A French government report has proposed a radical overhaul of the “assimilation” model which requires immigrants to abandon their culture for that of France, including ending the ban on Muslim headscarves in schools and naming streets and squares after notables of foreign origin. In response to fears over growing racism and ethnic divisions in the country, it recommends emphasizing the “Arab-Oriental” dimension of French identity, barring the media from mentioning a person’s ethnicity and promoting the teaching of Arabic and African languages in schools.
When discussing democracy in Israel, some people seek to distinguish between what happens within the Green Line and what happens beyond it – an undemocratic regime of occupation. They believe the occupation doesn’t weigh on Israel’s democratic character, both because it’s a temporary situation and because it has the distinction of taking place outside the state’s borders.
Funny thing about being an American living away from America: It makes you think more about what it means to be an American. But which is the dominant sentiment? Absence makes the heart grow fonder. Or out of sight, out of mind. The answer depends on a lot of variables. Over the years, various people and projects have explored those variables: the mechanics and meanings of expatriatism.
In the winter of 2009, I was spending my weekends in the northeast Chinese city of Tangshan, and eating most of my food from the far-western province of Xinjiang. Like many minorities, the Uighur, the native people of Xinjiang, have made their chief impact on mainstream culture through cuisine. I have always favored their ubiquitous restaurants when traveling.
“You Irish people are white because you eat potatoes!” a Beijing taxi driver announced to my Irish husband on a trip before moving here, about a decade ago. We all laughed, though he didn’t seem to be entirely joking. “Who’s Irish?” asked the Chinese-American writer Gish Jen in her story collection of the same name, exploring cultural differences and misunderstandings in the United States. “Who’s Chinese?” is the question here.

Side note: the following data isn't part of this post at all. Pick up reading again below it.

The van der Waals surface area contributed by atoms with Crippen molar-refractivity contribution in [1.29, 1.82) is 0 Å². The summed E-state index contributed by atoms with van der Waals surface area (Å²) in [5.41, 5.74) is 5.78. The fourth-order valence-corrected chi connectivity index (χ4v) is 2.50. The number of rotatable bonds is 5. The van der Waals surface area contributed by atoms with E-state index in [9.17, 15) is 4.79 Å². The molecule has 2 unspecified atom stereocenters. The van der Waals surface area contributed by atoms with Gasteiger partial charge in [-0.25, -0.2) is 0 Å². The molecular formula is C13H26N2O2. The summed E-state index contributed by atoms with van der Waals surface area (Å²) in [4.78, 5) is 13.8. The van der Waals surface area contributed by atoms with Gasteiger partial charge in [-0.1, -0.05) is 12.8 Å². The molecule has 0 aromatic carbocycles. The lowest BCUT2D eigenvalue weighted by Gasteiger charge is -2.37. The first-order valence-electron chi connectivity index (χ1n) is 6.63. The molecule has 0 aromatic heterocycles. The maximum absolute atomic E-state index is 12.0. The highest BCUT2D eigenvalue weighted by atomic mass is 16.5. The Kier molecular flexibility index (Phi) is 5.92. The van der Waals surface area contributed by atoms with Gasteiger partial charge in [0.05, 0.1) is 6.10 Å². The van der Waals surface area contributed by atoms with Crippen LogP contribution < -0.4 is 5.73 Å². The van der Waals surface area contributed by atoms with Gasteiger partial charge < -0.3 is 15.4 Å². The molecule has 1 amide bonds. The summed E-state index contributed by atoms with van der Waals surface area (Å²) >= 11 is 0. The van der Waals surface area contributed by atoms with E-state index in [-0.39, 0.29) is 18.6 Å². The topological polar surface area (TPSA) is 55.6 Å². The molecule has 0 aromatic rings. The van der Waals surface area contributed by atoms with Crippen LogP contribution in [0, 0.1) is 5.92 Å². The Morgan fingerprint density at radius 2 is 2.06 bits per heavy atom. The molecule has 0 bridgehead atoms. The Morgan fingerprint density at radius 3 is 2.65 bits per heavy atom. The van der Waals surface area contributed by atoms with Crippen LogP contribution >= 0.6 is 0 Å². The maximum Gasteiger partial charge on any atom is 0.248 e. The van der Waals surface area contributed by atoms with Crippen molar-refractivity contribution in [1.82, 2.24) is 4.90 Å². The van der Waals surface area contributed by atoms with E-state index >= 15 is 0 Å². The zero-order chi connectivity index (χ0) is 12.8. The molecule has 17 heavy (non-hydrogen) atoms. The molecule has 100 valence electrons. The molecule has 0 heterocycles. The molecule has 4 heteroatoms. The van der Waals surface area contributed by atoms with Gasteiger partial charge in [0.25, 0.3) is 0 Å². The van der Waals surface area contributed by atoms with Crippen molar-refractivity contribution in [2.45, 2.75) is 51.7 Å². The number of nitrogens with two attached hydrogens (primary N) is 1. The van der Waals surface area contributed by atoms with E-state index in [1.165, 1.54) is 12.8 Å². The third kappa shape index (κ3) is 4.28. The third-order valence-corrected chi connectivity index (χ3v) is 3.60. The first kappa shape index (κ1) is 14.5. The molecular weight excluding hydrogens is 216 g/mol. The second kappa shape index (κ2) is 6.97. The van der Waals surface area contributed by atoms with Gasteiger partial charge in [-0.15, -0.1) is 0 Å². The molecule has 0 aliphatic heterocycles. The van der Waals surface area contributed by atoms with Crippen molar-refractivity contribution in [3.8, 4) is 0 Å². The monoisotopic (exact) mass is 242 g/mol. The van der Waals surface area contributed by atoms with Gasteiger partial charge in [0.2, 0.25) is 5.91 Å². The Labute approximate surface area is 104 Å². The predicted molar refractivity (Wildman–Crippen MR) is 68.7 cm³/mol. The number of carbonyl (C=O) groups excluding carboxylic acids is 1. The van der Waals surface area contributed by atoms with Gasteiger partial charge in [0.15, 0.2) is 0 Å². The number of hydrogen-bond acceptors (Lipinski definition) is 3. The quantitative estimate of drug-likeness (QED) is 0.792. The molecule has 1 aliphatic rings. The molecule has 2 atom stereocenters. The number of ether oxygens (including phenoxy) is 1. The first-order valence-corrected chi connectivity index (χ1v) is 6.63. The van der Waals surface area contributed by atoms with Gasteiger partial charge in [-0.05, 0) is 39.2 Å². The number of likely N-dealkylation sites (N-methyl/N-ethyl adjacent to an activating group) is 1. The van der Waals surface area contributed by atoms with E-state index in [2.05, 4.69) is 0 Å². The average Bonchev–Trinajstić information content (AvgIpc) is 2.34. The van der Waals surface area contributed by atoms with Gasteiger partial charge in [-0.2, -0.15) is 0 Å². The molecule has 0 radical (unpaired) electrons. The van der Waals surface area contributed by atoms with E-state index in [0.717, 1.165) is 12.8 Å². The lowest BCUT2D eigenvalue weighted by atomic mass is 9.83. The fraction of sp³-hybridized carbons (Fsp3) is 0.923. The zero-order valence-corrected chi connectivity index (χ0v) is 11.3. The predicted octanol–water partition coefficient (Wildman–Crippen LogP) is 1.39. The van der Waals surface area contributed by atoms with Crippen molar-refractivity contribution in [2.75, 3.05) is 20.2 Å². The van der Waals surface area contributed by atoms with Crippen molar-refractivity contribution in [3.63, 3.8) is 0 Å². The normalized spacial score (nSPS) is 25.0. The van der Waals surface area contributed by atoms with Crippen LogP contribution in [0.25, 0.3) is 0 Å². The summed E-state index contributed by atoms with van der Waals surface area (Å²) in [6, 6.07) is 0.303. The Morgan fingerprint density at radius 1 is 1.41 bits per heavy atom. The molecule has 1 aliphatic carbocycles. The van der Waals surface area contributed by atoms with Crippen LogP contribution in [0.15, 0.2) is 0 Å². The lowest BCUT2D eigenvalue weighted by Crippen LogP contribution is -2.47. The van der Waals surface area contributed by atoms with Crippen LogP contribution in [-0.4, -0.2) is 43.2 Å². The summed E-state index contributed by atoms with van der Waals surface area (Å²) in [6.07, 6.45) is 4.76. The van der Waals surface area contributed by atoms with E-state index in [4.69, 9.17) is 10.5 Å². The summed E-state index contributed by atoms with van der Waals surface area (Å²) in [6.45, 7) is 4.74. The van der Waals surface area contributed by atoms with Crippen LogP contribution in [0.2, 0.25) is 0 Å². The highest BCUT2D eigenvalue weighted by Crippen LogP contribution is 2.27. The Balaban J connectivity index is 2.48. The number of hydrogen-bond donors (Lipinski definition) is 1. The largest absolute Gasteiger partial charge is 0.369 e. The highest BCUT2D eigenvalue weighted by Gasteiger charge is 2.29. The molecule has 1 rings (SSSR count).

The positive side of Pakistan is often overlooked in favour of negative news, the Pakistani Consul-General says as expatriates from that country celebrate their National Day today.The Embassy of Pakistan, the consulate and community organisations prepared a variety of programmes to mark National Day.
Once upon a time migrants left their old countries and severed ties with their homelands, but today with cheaper and more frequent travel and communication that facilitates and defines what we have come to know as globalisation, migrants maintain ties with the countries they came from.
Taiwan and its 23 million people will eventually be absorbed by China, which claims it as a breakaway province, by a process of economic osmosis. So runs the conventional wisdom among many businessmen, and some diplomats. Or will it? Instead of China changing Taiwan, might Taiwan change China? Taiwan has a powerful weapon at its disposal: an inclusive national identity that absorbs and celebrates difference...